A controversial proposal to create more lower-priced housing was explored during an unusual hearing at the 2017 Oregon Legislature last Thursday. It pitted former allies against each other and included a charge by Oregon House Speaker Tina Kotek of Portland that wealthy homeowners in historic districts are trying to protect properties acquired under racist housing policies by fighting multifamily projects.
Citing a 2010 article in The Atlantic magazine, Kotek said historic preservation neighborhood districts protect "winners of race-based housing policies." She made the comment at the end of the hearing when no one had an opportunity to respond.
Introduced by Kotek and five other legislators, House Bill 2007 seeks to speed up the permitting process for affordable housing projects and prevent local governments from banning duplexes and accessory dwelling units in single-family neighborhoods. It also prevents cities or counties from applying additional protections for housing in residential neighborhoods designated for national historic status.
Kotek also told the House Committee on Human Services and Housing that much of the opposition to the bill is NIMBY — Not in My Back Yard — thinking. Multnomah Neighborhood Association Land Use Chair James Peterson, who was at the hearing and opposes the bill, calls Kotek's comments "inappropriate for someone in her position."
The bill is supported by affordable housing advocates, homebuilders and environmentalists, who say it will increase the availability of smaller housing units, which will cost less than the large homes now being built in single-family neighborhoods.
"House Bill 2007 will result in more and more affordable housing," said Mary Kyle McCurdy, deputy director of the 1000 Friends of Oregon land use watchdog organization.
Some homeowners, neighborhood activists and historic preservationists oppose the bill, saying it will encourage the demolition of older, less-expensive homes without guaranteeing their replacements will be truly affordable.
"House Bill 2007 will do far more harm than good," said Peggy Moretti, executive director of Restore Oregon, a statewide nonprofit preservation organization.
Moretti said her organization usually agrees with 1000 Friends of Oregon on land use issues, but "1000 Friends have forgotten who their friends are."
Michael Mehaffy, chairman of the Goose Hollow Neighborhood Association, agreed, saying he regards 1000 Friends of Oregon as an ally on most issues, but not this one. Mehaffy is also a senior researcher for KTH University in Stockholm, Sweden, and executive director of the Sustasis Foundation, which promotes livable neighborhoods. He also said the bill's supporters should work with neighborhood residents to find common ground on the affordable housing issue.
The hearing was unusual for several reasons. The committee had previously considered and approved the bill on April 24. It is currently in the Joint Ways and Means Committee, which has not yet scheduled a hearing on it. Although no one opposed the original version of the bill, Kotek subsequently proposed a series of amendments — including some restricting protections for future historic preservation districts — that sparked a backlash when they were revealed.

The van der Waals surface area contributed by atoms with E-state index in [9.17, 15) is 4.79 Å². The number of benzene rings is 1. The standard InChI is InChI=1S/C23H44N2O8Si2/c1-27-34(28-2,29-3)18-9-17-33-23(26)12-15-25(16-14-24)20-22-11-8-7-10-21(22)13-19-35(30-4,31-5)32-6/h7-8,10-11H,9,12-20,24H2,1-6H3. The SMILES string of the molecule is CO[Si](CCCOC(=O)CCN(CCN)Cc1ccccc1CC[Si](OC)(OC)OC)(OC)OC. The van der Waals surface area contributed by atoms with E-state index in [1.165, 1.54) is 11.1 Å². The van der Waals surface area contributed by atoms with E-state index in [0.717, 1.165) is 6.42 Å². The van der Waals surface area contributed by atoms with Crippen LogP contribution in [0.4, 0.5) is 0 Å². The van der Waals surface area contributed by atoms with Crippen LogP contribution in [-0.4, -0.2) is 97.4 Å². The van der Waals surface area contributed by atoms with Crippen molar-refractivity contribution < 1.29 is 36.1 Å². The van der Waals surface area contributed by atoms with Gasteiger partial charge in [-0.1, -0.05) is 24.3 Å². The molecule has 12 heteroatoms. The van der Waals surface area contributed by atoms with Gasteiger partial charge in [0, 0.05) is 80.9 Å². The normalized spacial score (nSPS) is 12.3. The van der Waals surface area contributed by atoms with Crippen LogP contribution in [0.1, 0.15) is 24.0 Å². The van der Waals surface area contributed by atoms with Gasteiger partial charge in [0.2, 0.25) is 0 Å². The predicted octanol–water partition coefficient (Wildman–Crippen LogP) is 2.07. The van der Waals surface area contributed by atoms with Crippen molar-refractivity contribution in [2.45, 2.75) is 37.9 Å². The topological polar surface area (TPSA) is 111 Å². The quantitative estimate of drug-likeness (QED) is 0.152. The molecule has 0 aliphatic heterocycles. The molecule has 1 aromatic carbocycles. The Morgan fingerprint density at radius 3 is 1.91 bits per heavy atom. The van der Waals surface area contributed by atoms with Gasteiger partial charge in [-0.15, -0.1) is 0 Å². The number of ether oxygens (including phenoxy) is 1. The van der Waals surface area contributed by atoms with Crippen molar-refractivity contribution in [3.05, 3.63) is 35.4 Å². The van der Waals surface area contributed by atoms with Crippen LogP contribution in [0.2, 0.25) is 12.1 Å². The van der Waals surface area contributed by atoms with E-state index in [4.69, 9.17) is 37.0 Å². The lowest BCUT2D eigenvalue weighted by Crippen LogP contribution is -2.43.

The amendments were not actually being considered by the committee, however, because it no longer has jurisdiction over the bill.
In fact, the committee chairwoman, Rep. Alissa Keny-Guyer (D-Portland), said hundreds of letters and emails submitted on both sides of the issue could not be accepted and entered into the record because of that.
On top of that, only 10 invited witnesses were allowed to testify. And none of them represented a historic preservation district, despite their prominence in the amendments and Kotek's dig at the people who live in them.
In addition to McCurdy, Moretti and Mehaffy, the other witnesses were: Anyeley Hallova of the Project PDX development firm of Portland; Phil Beyl, an architect with Portland-based GBD Architects; Sean Hubert, the chief housing and employment officer with the Portland-based Central City Concern social service organization; Eli Spevak, owner of the Orange Splot development firm of Portland; George Kramer, a historic preservation consultant in Ashland; Rob Hallyburton, community services division manager of the Oregon Department of Land Conservation and Development; and Eric King, the city manager of Bend.
Many of the arguments at the hearing were the same as those in the debate over the "missing middle" housing policy approved by the Portland City Council last year.
The city policy is more ambitious than Kotek's bill. It would rezone most single-family neighborhoods in Portland to allow more smaller multi-family housing projects, including duplexes, triplexes, four-plexes, accessory dwelling units, cottage clusters and garden apartments.
The policy was included in the state-required update of the Comprehensive Plan that has been filed with the Department of Land Conservation and Development for approval. It is being challenged by the Multnomah Neighborhood Association, which charges it was rushed through at the last minute without sufficient public involvement.
The staff working on the Residential Infill Project at the Portland Bureau of Planning and Sustainability are currently drafting the city code amendments to implement it.
Their work includes size restrictions on new housing in the single-family neighborhoods to help ensure they are more compatible with existing homes.